oeuvre

oeuvre

This is a more-or-less complete collection of my past work. Much of my early Emerald work was lost during a major website update this year, but the Emerald staff is currently working on recovering these articles.

My work can be found on the following sites:

Article count (630)

Date: Jun 27, 2019

Publication: Spectrum Culture

Long one of rap’s most consistent artists, for the first time he sounds confused.

An acoustic guitar and an animal cry of pain burble out of the viscous morass that is “Xanny Problems,” the opening track to Future’s latest EP Save Me. A down-pitched vocal sample sheds its skin to reveal the voice of Nayvadius Wilburn, employing a trick debuted on the Weeknd’s “Initiation” and adopted by Vampire Weekend on “Diane Young”—associated, either way, with self-destruction. The song fades out rudely after a minute and 41 seconds. Though Future has long chronicled the alternating flashes of pain and numbness that come with drug addiction, no Future song yet has so perfectly captured the feeling of being narcotized, of existing as in a thick soup, of being unable to get off the couch. Usually, Future likes beats that give a luxe contrast to his predicament. This one situates us inside the fog of his brain, and it’s one of the most jarring cries for help ever to open a rap album.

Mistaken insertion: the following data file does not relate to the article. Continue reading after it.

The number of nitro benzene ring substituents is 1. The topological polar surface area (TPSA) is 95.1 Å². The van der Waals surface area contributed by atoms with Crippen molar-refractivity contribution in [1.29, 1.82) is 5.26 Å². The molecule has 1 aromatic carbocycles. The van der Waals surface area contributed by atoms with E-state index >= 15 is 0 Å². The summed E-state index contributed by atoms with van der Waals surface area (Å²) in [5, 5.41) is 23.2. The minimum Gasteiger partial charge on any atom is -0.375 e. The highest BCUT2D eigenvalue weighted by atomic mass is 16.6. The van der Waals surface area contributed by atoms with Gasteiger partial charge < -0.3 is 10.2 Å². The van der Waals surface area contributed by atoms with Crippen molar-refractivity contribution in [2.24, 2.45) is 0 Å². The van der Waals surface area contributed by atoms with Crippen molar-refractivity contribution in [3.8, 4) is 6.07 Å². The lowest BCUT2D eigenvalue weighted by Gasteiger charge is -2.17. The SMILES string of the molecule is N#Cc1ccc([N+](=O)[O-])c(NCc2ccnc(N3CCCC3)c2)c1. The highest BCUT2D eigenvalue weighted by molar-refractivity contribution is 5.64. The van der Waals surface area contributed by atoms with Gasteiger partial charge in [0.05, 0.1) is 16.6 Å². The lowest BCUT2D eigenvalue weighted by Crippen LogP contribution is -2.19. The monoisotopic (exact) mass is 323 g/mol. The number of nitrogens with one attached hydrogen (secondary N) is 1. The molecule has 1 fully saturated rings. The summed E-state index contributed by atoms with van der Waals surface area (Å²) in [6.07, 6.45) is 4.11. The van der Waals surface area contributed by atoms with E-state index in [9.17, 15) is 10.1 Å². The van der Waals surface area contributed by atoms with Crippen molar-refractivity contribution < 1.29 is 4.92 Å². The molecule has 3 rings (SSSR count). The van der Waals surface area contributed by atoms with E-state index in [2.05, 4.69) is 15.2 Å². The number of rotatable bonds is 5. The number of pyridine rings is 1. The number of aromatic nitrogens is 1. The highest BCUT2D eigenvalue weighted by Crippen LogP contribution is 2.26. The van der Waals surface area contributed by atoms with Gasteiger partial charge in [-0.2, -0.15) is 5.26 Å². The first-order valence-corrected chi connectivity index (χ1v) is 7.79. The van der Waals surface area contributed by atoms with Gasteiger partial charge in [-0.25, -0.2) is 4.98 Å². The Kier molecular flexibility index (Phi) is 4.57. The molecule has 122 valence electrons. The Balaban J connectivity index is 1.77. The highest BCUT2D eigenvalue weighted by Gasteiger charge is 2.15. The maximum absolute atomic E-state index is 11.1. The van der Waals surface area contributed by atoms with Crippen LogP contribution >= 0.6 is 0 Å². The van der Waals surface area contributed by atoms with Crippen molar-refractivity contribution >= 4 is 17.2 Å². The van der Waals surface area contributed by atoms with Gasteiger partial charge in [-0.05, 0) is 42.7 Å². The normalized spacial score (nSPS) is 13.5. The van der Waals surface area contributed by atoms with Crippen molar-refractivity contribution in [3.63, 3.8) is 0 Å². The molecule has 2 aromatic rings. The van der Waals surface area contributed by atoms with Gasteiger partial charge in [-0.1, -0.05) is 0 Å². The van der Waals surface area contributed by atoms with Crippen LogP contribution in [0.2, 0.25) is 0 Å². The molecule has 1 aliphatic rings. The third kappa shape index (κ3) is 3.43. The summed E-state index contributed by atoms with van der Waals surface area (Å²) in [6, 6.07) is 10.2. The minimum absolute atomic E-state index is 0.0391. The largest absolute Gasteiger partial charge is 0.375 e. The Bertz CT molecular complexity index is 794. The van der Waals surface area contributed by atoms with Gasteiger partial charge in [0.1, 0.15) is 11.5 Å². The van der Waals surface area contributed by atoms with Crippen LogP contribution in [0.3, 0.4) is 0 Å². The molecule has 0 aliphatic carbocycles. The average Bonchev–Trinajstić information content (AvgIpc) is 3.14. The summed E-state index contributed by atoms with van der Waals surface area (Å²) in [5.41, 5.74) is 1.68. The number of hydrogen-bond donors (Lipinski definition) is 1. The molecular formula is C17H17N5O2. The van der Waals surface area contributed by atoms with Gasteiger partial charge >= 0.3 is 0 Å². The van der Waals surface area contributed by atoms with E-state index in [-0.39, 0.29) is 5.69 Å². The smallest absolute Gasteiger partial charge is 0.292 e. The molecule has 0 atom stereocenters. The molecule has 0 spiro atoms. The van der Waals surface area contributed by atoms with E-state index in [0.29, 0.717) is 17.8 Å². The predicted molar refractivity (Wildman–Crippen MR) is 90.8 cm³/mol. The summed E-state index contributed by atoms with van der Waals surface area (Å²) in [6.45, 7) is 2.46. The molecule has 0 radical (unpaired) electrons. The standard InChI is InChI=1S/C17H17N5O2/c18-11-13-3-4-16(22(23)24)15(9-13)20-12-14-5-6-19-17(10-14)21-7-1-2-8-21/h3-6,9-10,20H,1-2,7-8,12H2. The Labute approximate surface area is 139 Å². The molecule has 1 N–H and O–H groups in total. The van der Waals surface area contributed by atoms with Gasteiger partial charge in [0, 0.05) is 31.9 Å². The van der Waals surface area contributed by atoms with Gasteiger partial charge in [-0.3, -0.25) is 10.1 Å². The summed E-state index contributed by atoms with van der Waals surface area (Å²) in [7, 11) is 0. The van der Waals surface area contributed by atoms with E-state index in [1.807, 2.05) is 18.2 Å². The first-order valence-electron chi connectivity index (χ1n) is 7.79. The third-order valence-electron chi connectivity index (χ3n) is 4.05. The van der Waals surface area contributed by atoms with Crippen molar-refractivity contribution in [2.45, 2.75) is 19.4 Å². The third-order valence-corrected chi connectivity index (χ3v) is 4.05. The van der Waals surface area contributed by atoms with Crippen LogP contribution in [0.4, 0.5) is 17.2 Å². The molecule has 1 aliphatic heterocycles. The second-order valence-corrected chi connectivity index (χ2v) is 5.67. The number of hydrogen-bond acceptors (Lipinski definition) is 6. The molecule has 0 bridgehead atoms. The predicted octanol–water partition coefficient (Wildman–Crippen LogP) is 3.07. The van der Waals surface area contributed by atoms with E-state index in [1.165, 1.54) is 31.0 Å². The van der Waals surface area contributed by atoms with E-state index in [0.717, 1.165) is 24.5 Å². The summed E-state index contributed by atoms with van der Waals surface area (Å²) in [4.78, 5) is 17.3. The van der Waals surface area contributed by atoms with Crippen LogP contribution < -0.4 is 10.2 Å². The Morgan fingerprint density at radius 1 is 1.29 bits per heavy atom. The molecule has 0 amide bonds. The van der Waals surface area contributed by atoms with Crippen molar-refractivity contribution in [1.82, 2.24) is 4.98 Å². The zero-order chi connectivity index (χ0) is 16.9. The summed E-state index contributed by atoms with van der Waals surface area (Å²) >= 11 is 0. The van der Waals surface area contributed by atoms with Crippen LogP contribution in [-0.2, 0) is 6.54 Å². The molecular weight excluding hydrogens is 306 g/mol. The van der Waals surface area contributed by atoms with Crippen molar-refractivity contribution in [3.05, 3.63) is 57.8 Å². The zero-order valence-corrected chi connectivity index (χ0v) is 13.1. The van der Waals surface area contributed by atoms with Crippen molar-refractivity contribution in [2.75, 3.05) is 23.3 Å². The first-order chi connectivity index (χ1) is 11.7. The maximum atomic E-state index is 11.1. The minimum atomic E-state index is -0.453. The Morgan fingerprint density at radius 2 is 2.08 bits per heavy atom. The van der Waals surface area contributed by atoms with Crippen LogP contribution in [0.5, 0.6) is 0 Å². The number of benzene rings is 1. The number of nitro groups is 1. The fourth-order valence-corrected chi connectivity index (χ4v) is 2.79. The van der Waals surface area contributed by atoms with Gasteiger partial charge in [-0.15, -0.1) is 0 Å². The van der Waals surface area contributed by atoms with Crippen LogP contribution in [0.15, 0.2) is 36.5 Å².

In a Rolling Stone interview last year, Future threw a wrench in the narrative for his last album The WIZRD by claiming he’d had an epiphany when his young collaborator Juice WRLD told him he’d been the inspiration for his trying Xanax as a seventh-grader. Future seemed to show remorse for writing so much about lean and pills in a way, as with many rock stars, that condemned them while simultaneously using them as ammunition for a cool, bad aesthetic. He was primed to, if not climb out of the stylistic rut of jets and pills and hi-hats he’d been stuck in since 2015’s definitive Dirty Sprite 2, approach it from a smarter perspective. Even at less than two minutes, “Xanny Problems” immediately joins the canon of Future songs like “Perkys Calling” and “Codeine Crazy” that work because they make doing drugs sound sickening.  (Click “web” or “pdf” link to continue reading.)